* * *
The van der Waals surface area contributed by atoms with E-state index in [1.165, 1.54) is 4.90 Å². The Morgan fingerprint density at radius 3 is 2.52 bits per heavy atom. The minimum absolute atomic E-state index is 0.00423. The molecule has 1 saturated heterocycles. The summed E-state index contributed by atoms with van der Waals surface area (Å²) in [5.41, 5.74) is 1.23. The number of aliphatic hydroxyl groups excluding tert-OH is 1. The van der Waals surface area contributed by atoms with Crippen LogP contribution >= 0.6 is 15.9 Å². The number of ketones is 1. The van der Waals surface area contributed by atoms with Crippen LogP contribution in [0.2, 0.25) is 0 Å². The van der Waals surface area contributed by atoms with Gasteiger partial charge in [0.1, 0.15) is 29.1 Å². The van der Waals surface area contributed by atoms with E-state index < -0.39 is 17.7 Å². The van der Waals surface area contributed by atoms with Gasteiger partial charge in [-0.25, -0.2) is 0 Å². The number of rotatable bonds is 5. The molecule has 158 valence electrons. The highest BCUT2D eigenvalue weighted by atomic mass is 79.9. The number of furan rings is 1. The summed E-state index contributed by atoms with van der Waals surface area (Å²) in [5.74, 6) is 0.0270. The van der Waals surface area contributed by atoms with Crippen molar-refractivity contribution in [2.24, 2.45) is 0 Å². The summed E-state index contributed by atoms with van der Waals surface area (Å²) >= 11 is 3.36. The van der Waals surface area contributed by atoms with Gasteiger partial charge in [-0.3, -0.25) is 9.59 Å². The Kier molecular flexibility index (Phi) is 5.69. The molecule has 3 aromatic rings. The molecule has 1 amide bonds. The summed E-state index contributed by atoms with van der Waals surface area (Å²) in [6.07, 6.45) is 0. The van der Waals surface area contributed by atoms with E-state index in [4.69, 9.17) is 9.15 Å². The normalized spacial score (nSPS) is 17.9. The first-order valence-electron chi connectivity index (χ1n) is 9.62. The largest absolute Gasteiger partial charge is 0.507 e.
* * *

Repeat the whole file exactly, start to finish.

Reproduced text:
The van der Waals surface area contributed by atoms with E-state index in [1.165, 1.54) is 4.90 Å². The Morgan fingerprint density at radius 3 is 2.52 bits per heavy atom. The minimum absolute atomic E-state index is 0.00423. The molecule has 1 saturated heterocycles. The summed E-state index contributed by atoms with van der Waals surface area (Å²) in [5.41, 5.74) is 1.23. The number of aliphatic hydroxyl groups excluding tert-OH is 1. The van der Waals surface area contributed by atoms with Crippen LogP contribution >= 0.6 is 15.9 Å². The number of ketones is 1. The van der Waals surface area contributed by atoms with Crippen LogP contribution in [0.2, 0.25) is 0 Å². The van der Waals surface area contributed by atoms with Gasteiger partial charge in [0.1, 0.15) is 29.1 Å². The van der Waals surface area contributed by atoms with E-state index < -0.39 is 17.7 Å². The van der Waals surface area contributed by atoms with Gasteiger partial charge in [-0.25, -0.2) is 0 Å². The number of rotatable bonds is 5. The molecule has 158 valence electrons. The highest BCUT2D eigenvalue weighted by atomic mass is 79.9. The number of furan rings is 1. The summed E-state index contributed by atoms with van der Waals surface area (Å²) in [5.74, 6) is 0.0270. The van der Waals surface area contributed by atoms with Crippen molar-refractivity contribution in [2.24, 2.45) is 0 Å². The summed E-state index contributed by atoms with van der Waals surface area (Å²) >= 11 is 3.36. The van der Waals surface area contributed by atoms with Gasteiger partial charge in [-0.3, -0.25) is 9.59 Å². The Kier molecular flexibility index (Phi) is 5.69. The molecule has 3 aromatic rings. The molecule has 1 amide bonds. The summed E-state index contributed by atoms with van der Waals surface area (Å²) in [6.07, 6.45) is 0. The van der Waals surface area contributed by atoms with E-state index in [4.69, 9.17) is 9.15 Å². The normalized spacial score (nSPS) is 17.9. The first-order valence-electron chi connectivity index (χ1n) is 9.62. The largest absolute Gasteiger partial charge is 0.507 e.